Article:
One day, my son was playing with a United States map puzzle. He repeatedly dropped the puzzle pieces that were in the shape of individual states onto the floor and got close to the floor to listen to the sounds they made. I joined him in his play and I experimented with a variation on the game. I grabbed a few of the pieces and held them behind my back.
I dropped one behind me and asked him, “What state is this?”
Instantly, he replied, “Wyoming.”
I was stunned. I did it again, with a different state. “And what state is this?”
“Arizona,” he said.
I continued with other pieces, and he answered each one correctly.
All the while, I watched him in awe, my son, who, nine years earlier, was diagnosed with severe autism.
Over the years, I have discovered that my child lives in a much different world than my own. His senses are unimaginably heightened. He experiences sounds and color and light in ways that we cannot even fathom. He sees and hears beauty in the world that I may never see myself.
I know this because I watch him with curiosity and an intense desire to understand him and his world. He has perfect pitch, which means he can hear a group of notes played simultaneously on the piano and he can name each one from the other room instantaneously.
He is different, for sure, but I didn’t always look at this in a positive way.
At the beginning, I was a typical parent with a newly-diagnosed child. I responded to the news of the diagnosis as if I was just told my son had a terminal illness. I cried for three weeks straight and felt completely hopeless and devastated. I have met many parents along the way and their initial reaction was similar to mine.
My tragedy tale gained momentum after I met with a few doctors about what to do to help my child. There was a definite air of urgency. I actually believed that I had this tiny window of time in which to fix what was broken.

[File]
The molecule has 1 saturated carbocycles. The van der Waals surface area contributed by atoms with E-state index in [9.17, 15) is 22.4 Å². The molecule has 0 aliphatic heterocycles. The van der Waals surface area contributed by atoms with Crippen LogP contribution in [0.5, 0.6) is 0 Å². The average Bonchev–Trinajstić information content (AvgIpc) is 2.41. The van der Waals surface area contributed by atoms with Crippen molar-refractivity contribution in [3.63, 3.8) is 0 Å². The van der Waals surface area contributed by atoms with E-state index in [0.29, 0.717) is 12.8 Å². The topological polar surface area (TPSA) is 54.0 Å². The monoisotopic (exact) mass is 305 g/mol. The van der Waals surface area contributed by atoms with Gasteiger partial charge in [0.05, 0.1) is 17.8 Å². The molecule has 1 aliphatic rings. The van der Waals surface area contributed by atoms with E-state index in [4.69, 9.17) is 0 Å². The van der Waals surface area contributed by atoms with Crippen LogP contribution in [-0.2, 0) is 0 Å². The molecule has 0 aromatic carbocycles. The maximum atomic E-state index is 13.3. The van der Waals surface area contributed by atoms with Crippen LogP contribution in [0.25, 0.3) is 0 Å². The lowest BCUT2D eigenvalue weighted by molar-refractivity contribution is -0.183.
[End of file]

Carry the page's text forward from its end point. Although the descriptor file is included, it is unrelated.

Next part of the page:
I bought into the going belief that if you didn’t make significant progress by the time your child turns 5, it was pretty much a done deal. It was like this arbitrary age of 5 was the wall, the fortress that would never be toppled. I was so distraught and wrapped up in finding the cure for my son’s autism that I probably inadvertently did more damage than good in those first few years. I believed that autism was something to be feared.
Since then, however, I have learned that this just isn’t true.
I used to want him to be normal more than anything. I wanted him to be like the other kids. But I realized that “normal” means conforming to a lifestyle that invites stress, anxiety and sadness. I have come to realize that today’s version of normal is the last thing I want for him or his two brothers. I want better than normal.
But the really profound discovery I made was that I could choose my beliefs about autism. I could see it as a tragedy or I could see it as something else. After several years, I chose to approach autism from a new mindset. I acknowledged that my little boy was different, but I recognized that he is not a tragedy.
I realized that my beliefs about autism are the single most important factor for his success and well-being.
I realized that attitude is everything.
This doesn’t mean I have abandoned my desires for him. I still want him to form meaningful connections and to communicate and make friends and to experience the beauty of human relationships.
But because of what I have chosen, I show up now from a place of love. Not fear.
The really incredible paradox I have witnessed since changing my attitude is that all of the “fixing” that I used to think I had to do is fixing itself. He is connecting and communicating and empathizing with his family and others in profound ways. And he is happy, really happy.
There is a better way for us to approach autism. We can drop the fear and embrace love and acceptance. We can find the positive, whether it means marveling at our child’s discernment of a puzzle piece dropped on the floor or something else entirely.
We don’t have to give up what we want for our children, and we will almost certainly get it much quicker when we approach autism this way. We will have a much more rewarding experience as well.
My son has shown me that there is a better way to live and be in this world. He has redefined what I understand to be “normal.”
With gratitude for our differences,
Andrea Libutti, MD